Ayesha: Yes! Especially my primary to high school move as I was accustomed to white-upper class culture, accents and luxury. Being around so many brown people, especially Muslims, was very weird for me.

Malaika: There was a definite shock when I moved schools because in my first school, the majority of the school were Muslims and Arabs, compared to my new school where there was a wide variety of nationalities I wasn’t exposed to until I moved

Gisela: Yes. Even though my first shock was the language barrier, I felt like England was not so open as a country to foreigners (although in my case and in school it was generally great) and people tend to have different/wrong views from where you’re from and then treat you based on that

Emma: Yes, because I was not expecting the language to be a barrier buy it somewhat was. Mainly because of the specific jargon and humour people in the UK would use to communicate, which I did not understand or felt included in. Then I must say that it, in some regards felt like some of the values that people in my surroundings back home would take for granted weren’t necessarily present to the same extent in London

3) Did your culture or religion in any way isolate you from your school/classmates (Y/N)? – Say why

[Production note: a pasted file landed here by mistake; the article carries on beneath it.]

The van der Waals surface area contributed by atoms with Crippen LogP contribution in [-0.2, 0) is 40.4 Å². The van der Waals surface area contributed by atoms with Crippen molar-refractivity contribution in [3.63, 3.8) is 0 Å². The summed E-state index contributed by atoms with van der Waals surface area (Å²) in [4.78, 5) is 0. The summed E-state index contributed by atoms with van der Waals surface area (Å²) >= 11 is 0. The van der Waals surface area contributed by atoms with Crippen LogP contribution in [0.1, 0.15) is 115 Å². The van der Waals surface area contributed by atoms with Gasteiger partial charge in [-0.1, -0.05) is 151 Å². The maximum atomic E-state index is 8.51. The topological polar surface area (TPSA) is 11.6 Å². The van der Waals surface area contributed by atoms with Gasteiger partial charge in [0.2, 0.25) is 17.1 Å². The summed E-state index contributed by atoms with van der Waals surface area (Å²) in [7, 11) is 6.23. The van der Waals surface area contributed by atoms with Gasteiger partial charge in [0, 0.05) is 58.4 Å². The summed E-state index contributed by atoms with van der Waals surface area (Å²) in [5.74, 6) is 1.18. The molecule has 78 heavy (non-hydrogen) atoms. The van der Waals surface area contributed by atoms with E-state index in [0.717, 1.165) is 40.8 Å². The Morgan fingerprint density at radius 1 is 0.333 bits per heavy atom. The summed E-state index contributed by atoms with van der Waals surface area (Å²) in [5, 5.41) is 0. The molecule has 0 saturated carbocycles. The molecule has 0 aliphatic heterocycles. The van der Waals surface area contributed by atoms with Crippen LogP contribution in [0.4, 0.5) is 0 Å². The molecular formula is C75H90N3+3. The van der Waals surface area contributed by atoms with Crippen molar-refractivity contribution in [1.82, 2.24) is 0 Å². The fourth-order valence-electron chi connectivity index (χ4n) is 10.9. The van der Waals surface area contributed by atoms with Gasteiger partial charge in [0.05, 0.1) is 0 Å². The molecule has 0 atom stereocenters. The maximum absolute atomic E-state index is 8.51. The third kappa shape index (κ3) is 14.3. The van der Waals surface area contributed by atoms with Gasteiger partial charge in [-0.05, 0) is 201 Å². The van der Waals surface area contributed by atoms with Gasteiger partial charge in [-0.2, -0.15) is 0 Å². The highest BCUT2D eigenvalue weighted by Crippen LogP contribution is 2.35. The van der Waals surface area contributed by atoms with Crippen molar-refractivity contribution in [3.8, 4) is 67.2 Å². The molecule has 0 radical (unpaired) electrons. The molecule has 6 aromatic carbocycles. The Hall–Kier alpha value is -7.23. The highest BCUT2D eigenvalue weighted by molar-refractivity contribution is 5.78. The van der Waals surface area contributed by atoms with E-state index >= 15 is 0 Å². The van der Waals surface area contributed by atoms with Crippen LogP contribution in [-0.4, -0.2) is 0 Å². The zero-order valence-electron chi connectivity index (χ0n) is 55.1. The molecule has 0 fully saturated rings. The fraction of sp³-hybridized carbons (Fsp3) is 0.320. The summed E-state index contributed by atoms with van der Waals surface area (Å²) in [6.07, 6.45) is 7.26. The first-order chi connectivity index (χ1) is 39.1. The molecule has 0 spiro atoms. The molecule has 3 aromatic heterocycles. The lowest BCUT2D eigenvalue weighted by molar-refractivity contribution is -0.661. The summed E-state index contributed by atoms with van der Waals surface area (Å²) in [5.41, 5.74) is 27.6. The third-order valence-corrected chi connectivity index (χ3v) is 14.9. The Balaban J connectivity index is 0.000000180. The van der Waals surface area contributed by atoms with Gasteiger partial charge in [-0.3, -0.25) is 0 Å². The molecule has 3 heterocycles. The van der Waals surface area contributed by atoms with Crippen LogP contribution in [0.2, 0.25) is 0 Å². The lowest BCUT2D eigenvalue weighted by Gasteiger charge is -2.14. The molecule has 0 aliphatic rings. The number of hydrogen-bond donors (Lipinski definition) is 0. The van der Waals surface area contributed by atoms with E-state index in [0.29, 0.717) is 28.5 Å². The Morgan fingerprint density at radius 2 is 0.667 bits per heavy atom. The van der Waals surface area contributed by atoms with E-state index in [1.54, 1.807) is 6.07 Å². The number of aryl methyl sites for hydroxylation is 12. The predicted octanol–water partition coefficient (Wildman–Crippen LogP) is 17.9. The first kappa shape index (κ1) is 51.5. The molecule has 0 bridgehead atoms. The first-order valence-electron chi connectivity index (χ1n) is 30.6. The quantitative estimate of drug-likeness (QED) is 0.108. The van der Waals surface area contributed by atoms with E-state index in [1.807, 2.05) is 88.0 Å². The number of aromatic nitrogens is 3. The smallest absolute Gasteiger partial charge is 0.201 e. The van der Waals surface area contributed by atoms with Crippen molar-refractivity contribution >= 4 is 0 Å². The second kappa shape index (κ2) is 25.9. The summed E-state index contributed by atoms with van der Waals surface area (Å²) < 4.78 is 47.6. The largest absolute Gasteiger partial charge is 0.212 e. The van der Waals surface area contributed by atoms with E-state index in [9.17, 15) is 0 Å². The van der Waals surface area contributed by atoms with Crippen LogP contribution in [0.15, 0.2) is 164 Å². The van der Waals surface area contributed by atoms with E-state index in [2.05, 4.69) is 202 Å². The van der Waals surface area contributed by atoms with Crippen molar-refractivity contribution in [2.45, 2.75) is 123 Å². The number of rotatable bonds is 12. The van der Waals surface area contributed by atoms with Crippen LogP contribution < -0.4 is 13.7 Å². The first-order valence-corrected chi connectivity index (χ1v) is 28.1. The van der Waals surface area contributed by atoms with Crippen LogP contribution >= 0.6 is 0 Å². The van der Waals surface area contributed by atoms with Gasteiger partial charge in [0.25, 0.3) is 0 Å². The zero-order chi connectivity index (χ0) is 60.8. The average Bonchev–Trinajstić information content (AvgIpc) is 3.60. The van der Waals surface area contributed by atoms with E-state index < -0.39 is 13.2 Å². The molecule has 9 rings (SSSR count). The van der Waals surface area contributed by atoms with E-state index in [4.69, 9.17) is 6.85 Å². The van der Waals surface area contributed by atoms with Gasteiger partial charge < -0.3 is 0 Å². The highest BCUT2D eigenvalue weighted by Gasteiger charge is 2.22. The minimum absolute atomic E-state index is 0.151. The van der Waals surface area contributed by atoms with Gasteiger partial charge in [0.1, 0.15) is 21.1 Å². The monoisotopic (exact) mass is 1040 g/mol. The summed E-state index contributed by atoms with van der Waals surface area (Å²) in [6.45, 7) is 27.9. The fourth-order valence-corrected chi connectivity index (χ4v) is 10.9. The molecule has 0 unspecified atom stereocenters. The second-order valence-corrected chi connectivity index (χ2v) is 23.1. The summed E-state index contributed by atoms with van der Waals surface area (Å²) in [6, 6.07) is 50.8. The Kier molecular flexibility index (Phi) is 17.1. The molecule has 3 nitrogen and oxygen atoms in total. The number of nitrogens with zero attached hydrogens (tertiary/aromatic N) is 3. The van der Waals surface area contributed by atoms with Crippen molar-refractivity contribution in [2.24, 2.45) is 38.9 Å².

Anirudh: culture/religion didn’t play any part in isolation. Although I’m a Hindu, I never really ‘practiced/ it or made it a point of conversation among friends. Most conversations were quite secular and even if religion was talked about, the environment I’m in allowed for chill discussions to happen

Farida: I got a bit of bullying and the kids did pick on me from coming to a different background, in both my old school in England and my new school in Dubai, I was an outsider in both and I found it hard to make friends or find people I can relate to.

Alla: Yes, sometimes especially when I started wearing the hijab, people thought of me differently and I got some comments from people in the years below in school, this made me feel isolated

Ayesha: In my white school, yes. My Arabic name was mispronounced, my accent forced me to mispronounce Arabic words like Muslim/Muzlim. I’m ethnically Indian so when I wore henna on Eid kids would often make fun of me for having dirty hands.

Malaika: Yes, my culture and religion did isolate me because people’s ideas of fun were completely different from mine

Gisela: No, it didn’t isolate me but I could feel like an outsider at times. I would miss my culture and wasn’t able to share their culture as my own.